http://www.tdgordon.net/theology/abraham_and_sinai_contraste.pdf

    David Gordon–When Sinai comes along, the point is not that there aren’t conditional blessings associated with it; the point is that what is new and distinctive is the threat of curse-sanctions….And Paul, knowing (as any first century Jew would have known) Israel’s actual history under those conditions, knew perfectly well that the prophets were right for pronouncing judgment on a people who rather consistently failed to remain obedient to their covenant duties. So, even though in theory Sinai proffered either blessing or cursing, in plain historical fact it rarely brought anything but cursing. The Israelites were constantly harassed by the indigenous nations during the period of conquest; their first monarch was removed from office in disobedience and shame; their second monarch was not permitted to build the house of God because he was a violent (and adulterous) man; their third could not even teach his own sons to heed the counsel of their elders (though his Proverbs constantly encouraged such); after which the Israelites were
    divided into two nations, weakened, and increasingly battered by (and once captured by) their enemies.”

    Charles Hodge—“Besides this evangelical character which unquestionably belongs to the Mosaic covenant, it is presented in two other aspects in the Word of God. First, it was a national covenant with the Hebrew people. In this view the parties were God and the people of Israel; the promise was national security and prosperity; the condition was the obedience of the people as a nation to the Mosaic law; and the mediator was Moses. In this aspect it was a legal covenant. It said, “Do this and live.”…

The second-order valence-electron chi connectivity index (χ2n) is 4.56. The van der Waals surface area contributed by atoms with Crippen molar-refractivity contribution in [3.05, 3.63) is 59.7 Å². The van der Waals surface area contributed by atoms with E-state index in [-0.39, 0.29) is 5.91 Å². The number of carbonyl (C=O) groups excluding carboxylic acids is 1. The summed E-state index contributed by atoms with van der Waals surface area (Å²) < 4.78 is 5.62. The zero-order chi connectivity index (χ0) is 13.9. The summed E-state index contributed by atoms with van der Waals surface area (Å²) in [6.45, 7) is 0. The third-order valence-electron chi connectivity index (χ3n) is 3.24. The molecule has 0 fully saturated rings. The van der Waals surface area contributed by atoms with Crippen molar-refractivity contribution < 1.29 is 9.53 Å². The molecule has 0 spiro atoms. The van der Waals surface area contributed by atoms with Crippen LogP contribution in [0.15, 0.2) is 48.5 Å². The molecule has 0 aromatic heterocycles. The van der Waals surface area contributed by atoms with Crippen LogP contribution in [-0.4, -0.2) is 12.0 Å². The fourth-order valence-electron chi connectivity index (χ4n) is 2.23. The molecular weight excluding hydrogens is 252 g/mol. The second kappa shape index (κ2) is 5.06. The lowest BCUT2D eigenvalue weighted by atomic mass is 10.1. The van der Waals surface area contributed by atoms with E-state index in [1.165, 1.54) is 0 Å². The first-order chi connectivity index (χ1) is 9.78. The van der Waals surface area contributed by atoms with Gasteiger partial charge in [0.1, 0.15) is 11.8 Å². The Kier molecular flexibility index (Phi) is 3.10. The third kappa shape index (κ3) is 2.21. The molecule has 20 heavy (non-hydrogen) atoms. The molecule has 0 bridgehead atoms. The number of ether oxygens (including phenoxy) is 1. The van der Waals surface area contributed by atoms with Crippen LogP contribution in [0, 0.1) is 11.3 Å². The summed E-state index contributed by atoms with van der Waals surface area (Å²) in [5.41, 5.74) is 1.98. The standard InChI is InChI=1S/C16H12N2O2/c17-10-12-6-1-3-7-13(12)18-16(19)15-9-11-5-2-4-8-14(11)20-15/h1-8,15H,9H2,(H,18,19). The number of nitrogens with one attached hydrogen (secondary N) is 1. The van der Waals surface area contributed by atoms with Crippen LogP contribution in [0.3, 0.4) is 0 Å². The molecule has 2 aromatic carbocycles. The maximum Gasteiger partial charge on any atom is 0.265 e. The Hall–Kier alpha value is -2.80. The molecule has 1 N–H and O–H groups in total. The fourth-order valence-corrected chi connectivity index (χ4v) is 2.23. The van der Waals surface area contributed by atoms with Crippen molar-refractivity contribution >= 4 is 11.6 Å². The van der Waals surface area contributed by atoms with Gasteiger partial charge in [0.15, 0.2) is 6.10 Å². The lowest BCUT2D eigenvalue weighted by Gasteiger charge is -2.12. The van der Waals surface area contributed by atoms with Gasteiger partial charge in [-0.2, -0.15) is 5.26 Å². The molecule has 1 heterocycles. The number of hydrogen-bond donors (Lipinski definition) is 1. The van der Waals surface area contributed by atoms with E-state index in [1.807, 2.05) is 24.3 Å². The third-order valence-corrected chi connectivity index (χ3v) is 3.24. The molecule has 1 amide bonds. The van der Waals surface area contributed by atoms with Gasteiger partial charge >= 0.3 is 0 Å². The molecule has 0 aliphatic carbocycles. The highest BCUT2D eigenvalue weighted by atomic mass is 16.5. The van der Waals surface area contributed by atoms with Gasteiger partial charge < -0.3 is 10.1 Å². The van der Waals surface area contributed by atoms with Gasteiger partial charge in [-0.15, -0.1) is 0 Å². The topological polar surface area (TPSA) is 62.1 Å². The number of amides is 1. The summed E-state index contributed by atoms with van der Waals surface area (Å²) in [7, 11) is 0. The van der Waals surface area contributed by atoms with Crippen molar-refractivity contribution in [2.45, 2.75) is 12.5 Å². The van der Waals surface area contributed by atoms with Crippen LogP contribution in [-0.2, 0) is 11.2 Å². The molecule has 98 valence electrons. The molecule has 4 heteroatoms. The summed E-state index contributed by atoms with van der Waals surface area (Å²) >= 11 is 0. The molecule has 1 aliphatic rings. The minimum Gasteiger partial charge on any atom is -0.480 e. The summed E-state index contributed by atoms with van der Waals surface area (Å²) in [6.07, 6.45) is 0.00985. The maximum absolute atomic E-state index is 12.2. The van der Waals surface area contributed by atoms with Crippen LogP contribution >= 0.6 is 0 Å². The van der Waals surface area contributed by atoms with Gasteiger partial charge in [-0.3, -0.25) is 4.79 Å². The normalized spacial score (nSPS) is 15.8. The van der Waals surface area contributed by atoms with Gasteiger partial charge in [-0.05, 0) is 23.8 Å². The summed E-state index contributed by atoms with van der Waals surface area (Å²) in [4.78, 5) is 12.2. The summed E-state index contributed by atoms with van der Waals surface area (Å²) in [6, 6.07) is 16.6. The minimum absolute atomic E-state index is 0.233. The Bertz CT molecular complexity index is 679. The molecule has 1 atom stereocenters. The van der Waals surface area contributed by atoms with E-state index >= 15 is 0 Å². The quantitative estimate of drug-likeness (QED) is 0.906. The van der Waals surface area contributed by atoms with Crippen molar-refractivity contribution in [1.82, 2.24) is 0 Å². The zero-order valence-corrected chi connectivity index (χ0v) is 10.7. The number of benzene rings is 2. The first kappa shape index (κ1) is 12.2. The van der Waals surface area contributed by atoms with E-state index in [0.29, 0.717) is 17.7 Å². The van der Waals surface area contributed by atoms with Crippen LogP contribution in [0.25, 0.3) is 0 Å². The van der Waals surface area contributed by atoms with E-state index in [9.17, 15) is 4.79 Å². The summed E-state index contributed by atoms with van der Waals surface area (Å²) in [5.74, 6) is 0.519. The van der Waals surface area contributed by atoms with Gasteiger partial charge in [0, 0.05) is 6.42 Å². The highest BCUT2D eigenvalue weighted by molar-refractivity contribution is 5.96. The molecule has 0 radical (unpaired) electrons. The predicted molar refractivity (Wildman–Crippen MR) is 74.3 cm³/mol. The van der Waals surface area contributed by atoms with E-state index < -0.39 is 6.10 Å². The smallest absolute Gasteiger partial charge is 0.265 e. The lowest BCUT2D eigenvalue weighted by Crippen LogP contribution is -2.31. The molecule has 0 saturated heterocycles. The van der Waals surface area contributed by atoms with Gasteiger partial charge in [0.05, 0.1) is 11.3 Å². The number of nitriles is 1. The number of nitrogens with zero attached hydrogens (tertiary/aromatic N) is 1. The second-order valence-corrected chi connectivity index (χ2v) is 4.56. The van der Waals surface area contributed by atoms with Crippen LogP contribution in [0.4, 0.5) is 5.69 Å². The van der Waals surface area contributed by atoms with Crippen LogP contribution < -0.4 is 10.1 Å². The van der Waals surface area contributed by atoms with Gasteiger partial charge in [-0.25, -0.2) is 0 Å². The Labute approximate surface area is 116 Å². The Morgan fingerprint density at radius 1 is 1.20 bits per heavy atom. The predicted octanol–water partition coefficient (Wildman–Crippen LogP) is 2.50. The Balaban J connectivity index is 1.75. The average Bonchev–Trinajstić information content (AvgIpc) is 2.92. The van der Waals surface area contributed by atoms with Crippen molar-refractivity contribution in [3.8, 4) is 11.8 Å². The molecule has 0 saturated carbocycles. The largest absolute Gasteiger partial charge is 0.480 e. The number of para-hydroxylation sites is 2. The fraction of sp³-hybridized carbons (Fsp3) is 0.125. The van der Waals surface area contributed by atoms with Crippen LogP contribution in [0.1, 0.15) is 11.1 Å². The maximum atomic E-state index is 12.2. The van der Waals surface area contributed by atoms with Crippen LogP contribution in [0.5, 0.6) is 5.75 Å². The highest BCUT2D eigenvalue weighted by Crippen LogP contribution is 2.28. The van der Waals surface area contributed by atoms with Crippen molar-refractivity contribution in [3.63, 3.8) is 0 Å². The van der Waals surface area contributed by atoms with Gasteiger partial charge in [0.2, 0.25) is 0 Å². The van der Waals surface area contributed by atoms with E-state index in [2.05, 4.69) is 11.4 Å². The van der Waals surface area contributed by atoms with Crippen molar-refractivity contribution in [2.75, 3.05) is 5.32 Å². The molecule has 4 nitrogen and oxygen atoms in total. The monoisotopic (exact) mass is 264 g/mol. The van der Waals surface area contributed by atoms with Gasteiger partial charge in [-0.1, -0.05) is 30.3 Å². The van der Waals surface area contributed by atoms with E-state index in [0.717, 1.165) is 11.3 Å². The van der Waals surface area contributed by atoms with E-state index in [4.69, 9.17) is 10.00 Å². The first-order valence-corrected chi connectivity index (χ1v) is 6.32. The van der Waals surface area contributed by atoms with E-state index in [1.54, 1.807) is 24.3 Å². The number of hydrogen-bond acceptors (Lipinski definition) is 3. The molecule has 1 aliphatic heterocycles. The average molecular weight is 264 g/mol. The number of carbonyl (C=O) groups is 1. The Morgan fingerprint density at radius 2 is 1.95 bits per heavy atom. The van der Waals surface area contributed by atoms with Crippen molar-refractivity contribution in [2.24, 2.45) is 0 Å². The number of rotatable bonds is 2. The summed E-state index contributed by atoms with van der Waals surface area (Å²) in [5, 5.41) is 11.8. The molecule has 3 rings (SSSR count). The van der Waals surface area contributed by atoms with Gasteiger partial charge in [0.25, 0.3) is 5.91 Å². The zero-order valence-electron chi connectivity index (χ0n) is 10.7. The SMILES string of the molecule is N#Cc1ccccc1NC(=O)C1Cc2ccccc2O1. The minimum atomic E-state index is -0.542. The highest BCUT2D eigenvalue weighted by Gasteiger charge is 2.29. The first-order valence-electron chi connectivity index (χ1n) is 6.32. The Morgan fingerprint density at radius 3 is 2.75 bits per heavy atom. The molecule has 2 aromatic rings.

2. markmcculley Says:

    We cannot assume water in every act of baptism. But there is a baptism which saves.

    The water does not save anybody in I Peter 3, but the baptism does save in I Peter 3 , which means that baptism in I Peter 3 is not water. And this means that baptism in I Peter 3 is not water and the Spirit, because water does not save anybody. . And this means that baptism in I Peter 3 is not in the Spirit, but by context in reference to death (water judgment, ark, Noah)